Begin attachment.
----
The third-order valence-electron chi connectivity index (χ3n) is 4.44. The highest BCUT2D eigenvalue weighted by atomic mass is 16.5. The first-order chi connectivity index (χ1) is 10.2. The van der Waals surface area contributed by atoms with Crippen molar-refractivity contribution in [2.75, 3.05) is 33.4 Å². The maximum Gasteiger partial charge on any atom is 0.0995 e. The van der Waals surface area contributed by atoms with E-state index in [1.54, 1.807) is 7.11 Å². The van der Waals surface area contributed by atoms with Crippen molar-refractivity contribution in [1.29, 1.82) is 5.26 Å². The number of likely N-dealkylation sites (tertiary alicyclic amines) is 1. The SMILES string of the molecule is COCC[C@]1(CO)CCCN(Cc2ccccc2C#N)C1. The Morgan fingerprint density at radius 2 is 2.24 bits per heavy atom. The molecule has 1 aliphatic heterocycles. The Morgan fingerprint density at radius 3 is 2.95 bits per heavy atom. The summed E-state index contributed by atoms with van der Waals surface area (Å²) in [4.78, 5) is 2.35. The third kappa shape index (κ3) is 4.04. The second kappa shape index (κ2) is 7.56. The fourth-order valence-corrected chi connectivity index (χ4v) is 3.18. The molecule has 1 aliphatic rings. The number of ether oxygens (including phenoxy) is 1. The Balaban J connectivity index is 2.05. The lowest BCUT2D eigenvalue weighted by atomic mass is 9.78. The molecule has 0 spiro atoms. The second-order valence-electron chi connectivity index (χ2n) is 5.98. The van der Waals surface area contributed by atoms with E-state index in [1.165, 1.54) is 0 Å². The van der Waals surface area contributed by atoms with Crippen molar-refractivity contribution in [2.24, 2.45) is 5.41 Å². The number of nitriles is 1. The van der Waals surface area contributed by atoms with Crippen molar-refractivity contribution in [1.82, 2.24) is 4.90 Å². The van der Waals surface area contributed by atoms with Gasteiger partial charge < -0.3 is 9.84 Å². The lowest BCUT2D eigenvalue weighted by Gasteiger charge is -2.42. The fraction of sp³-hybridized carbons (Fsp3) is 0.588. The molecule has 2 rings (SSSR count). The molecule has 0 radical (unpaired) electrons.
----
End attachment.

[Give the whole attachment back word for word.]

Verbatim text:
The third-order valence-electron chi connectivity index (χ3n) is 4.44. The highest BCUT2D eigenvalue weighted by atomic mass is 16.5. The first-order chi connectivity index (χ1) is 10.2. The van der Waals surface area contributed by atoms with Crippen molar-refractivity contribution in [2.75, 3.05) is 33.4 Å². The maximum Gasteiger partial charge on any atom is 0.0995 e. The van der Waals surface area contributed by atoms with E-state index in [1.54, 1.807) is 7.11 Å². The van der Waals surface area contributed by atoms with Crippen molar-refractivity contribution in [1.29, 1.82) is 5.26 Å². The number of likely N-dealkylation sites (tertiary alicyclic amines) is 1. The SMILES string of the molecule is COCC[C@]1(CO)CCCN(Cc2ccccc2C#N)C1. The Morgan fingerprint density at radius 2 is 2.24 bits per heavy atom. The molecule has 1 aliphatic heterocycles. The Morgan fingerprint density at radius 3 is 2.95 bits per heavy atom. The summed E-state index contributed by atoms with van der Waals surface area (Å²) in [4.78, 5) is 2.35. The third kappa shape index (κ3) is 4.04. The second kappa shape index (κ2) is 7.56. The fourth-order valence-corrected chi connectivity index (χ4v) is 3.18. The molecule has 1 aliphatic rings. The number of ether oxygens (including phenoxy) is 1. The Balaban J connectivity index is 2.05. The lowest BCUT2D eigenvalue weighted by atomic mass is 9.78. The molecule has 0 spiro atoms. The second-order valence-electron chi connectivity index (χ2n) is 5.98. The van der Waals surface area contributed by atoms with E-state index in [1.165, 1.54) is 0 Å². The van der Waals surface area contributed by atoms with Crippen molar-refractivity contribution in [2.24, 2.45) is 5.41 Å². The number of nitriles is 1. The van der Waals surface area contributed by atoms with Crippen molar-refractivity contribution in [1.82, 2.24) is 4.90 Å². The van der Waals surface area contributed by atoms with Gasteiger partial charge < -0.3 is 9.84 Å². The lowest BCUT2D eigenvalue weighted by Gasteiger charge is -2.42. The fraction of sp³-hybridized carbons (Fsp3) is 0.588. The molecule has 2 rings (SSSR count). The molecule has 0 radical (unpaired) electrons.